Last updated on October 10th, 2022
When spring and summer roll around, my friends come to me with a common problem, “I have a garden with flower bulbs but I don’t know which animal is responsible for the damages?”
Since I’m an ardent gardener, I know it’s essential to protect the bulbs as they hibernate during winter and burst into bloom during spring and summer.
Animals that eat flower bulbs:
The beauty of flower bulbs is that they come in several colors and can last long. But the worst part would be when you have animals like rabbits and squirrels chewing on them and destroying your beautiful flower bulbs.
However, the question remains, what animals eat flower bulbs? When I began studying about them, I came across these animals that eat flower bulbs.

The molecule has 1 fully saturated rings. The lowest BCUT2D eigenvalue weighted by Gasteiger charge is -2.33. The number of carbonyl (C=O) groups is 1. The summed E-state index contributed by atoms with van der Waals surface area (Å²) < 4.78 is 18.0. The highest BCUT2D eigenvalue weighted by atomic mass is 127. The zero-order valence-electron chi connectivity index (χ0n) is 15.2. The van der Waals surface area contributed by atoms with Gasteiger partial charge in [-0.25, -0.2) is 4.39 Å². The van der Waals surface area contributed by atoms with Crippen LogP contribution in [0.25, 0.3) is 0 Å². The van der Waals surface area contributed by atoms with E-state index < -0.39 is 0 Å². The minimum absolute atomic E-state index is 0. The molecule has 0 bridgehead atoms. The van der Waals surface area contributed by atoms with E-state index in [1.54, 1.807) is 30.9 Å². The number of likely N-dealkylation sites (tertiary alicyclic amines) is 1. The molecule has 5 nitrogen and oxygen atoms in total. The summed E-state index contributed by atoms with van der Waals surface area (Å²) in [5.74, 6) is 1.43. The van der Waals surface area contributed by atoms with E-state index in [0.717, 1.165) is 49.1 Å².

List of animals that eat flower bulbs
These creatures are known to devour flower bulbs. If you love plants flowers like tulips, which grow from bulbs, you should protect them from rabbits.
If you have rabbits nesting in your garden or have them regularly visiting your garden, you must take precautions to protect your flower bulbs.
Rabbits are excellent burrowers, and they love to sink their teeth into fresh plants. Being from the rodent family, their front teeth continue to grow throughout their life.
Hence, rabbits tend to seek out hard and sometimes fleshy things with one of those items being flower bulbs.
Squirrels are another category of creatures that love eating flower bulbs. However, there are certain types of bulbs that squirrels will avoid.